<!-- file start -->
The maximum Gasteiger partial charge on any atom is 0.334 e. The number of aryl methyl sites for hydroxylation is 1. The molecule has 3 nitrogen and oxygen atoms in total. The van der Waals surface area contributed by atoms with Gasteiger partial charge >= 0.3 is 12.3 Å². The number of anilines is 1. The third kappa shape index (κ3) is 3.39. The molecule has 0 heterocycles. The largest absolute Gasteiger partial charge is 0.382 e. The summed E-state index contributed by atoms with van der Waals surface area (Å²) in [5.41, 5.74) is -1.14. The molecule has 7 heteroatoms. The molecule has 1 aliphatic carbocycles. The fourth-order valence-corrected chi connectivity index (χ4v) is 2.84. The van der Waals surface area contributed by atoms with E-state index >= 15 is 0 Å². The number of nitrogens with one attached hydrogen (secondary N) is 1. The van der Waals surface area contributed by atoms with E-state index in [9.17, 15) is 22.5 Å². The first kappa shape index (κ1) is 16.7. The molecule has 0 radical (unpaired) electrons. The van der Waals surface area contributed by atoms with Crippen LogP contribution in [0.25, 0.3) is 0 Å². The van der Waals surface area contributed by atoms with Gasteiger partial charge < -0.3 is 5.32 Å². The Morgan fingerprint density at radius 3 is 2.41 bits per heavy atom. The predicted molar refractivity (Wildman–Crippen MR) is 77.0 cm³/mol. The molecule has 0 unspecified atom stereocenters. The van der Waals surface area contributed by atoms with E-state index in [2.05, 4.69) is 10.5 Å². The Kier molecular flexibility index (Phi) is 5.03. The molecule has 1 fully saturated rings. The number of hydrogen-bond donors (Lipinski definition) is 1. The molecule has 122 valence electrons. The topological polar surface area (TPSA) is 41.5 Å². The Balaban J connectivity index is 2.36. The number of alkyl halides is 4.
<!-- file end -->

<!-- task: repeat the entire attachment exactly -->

The maximum Gasteiger partial charge on any atom is 0.334 e. The number of aryl methyl sites for hydroxylation is 1. The molecule has 3 nitrogen and oxygen atoms in total. The van der Waals surface area contributed by atoms with Gasteiger partial charge >= 0.3 is 12.3 Å². The number of anilines is 1. The third kappa shape index (κ3) is 3.39. The molecule has 0 heterocycles. The largest absolute Gasteiger partial charge is 0.382 e. The summed E-state index contributed by atoms with van der Waals surface area (Å²) in [5.41, 5.74) is -1.14. The molecule has 7 heteroatoms. The molecule has 1 aliphatic carbocycles. The fourth-order valence-corrected chi connectivity index (χ4v) is 2.84. The van der Waals surface area contributed by atoms with E-state index >= 15 is 0 Å². The number of nitrogens with one attached hydrogen (secondary N) is 1. The van der Waals surface area contributed by atoms with E-state index in [9.17, 15) is 22.5 Å². The first kappa shape index (κ1) is 16.7. The molecule has 0 radical (unpaired) electrons. The van der Waals surface area contributed by atoms with Crippen LogP contribution in [0.25, 0.3) is 0 Å². The van der Waals surface area contributed by atoms with Gasteiger partial charge < -0.3 is 5.32 Å². The Morgan fingerprint density at radius 3 is 2.41 bits per heavy atom. The predicted molar refractivity (Wildman–Crippen MR) is 77.0 cm³/mol. The molecule has 0 unspecified atom stereocenters. The van der Waals surface area contributed by atoms with E-state index in [2.05, 4.69) is 10.5 Å². The Kier molecular flexibility index (Phi) is 5.03. The molecule has 1 fully saturated rings. The number of hydrogen-bond donors (Lipinski definition) is 1. The molecule has 122 valence electrons. The topological polar surface area (TPSA) is 41.5 Å². The Balaban J connectivity index is 2.36. The number of alkyl halides is 4.